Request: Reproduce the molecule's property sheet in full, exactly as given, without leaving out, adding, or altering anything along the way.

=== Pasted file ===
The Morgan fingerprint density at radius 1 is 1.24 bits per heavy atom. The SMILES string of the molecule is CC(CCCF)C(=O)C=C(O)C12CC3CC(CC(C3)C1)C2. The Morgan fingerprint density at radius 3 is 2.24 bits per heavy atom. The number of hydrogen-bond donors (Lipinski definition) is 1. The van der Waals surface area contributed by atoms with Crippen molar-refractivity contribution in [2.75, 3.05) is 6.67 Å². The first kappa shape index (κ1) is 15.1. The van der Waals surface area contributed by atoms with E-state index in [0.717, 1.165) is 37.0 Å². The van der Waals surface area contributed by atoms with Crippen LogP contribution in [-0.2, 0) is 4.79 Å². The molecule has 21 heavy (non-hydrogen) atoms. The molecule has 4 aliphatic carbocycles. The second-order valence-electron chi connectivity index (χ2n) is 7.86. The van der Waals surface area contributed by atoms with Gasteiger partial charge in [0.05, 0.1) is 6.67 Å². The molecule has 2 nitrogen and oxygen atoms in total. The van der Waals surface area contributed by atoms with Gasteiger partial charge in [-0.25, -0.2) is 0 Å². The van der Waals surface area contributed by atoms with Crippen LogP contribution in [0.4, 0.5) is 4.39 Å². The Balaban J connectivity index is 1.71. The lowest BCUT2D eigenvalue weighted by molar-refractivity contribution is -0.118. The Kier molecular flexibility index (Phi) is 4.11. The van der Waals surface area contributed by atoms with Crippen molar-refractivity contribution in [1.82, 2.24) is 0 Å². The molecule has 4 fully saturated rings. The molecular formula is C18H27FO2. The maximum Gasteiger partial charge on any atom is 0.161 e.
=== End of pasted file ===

The Morgan fingerprint density at radius 1 is 1.24 bits per heavy atom. The SMILES string of the molecule is CC(CCCF)C(=O)C=C(O)C12CC3CC(CC(C3)C1)C2. The Morgan fingerprint density at radius 3 is 2.24 bits per heavy atom. The number of hydrogen-bond donors (Lipinski definition) is 1. The van der Waals surface area contributed by atoms with Crippen molar-refractivity contribution in [2.75, 3.05) is 6.67 Å². The first kappa shape index (κ1) is 15.1. The van der Waals surface area contributed by atoms with E-state index in [0.717, 1.165) is 37.0 Å². The van der Waals surface area contributed by atoms with Crippen LogP contribution in [-0.2, 0) is 4.79 Å². The molecule has 21 heavy (non-hydrogen) atoms. The molecule has 4 aliphatic carbocycles. The second-order valence-electron chi connectivity index (χ2n) is 7.86. The van der Waals surface area contributed by atoms with Gasteiger partial charge in [0.05, 0.1) is 6.67 Å². The molecule has 2 nitrogen and oxygen atoms in total. The van der Waals surface area contributed by atoms with Gasteiger partial charge in [-0.25, -0.2) is 0 Å². The van der Waals surface area contributed by atoms with Crippen LogP contribution in [0.4, 0.5) is 4.39 Å². The Balaban J connectivity index is 1.71. The lowest BCUT2D eigenvalue weighted by molar-refractivity contribution is -0.118. The Kier molecular flexibility index (Phi) is 4.11. The van der Waals surface area contributed by atoms with Crippen molar-refractivity contribution in [1.82, 2.24) is 0 Å². The molecule has 4 fully saturated rings. The molecular formula is C18H27FO2. The maximum Gasteiger partial charge on any atom is 0.161 e.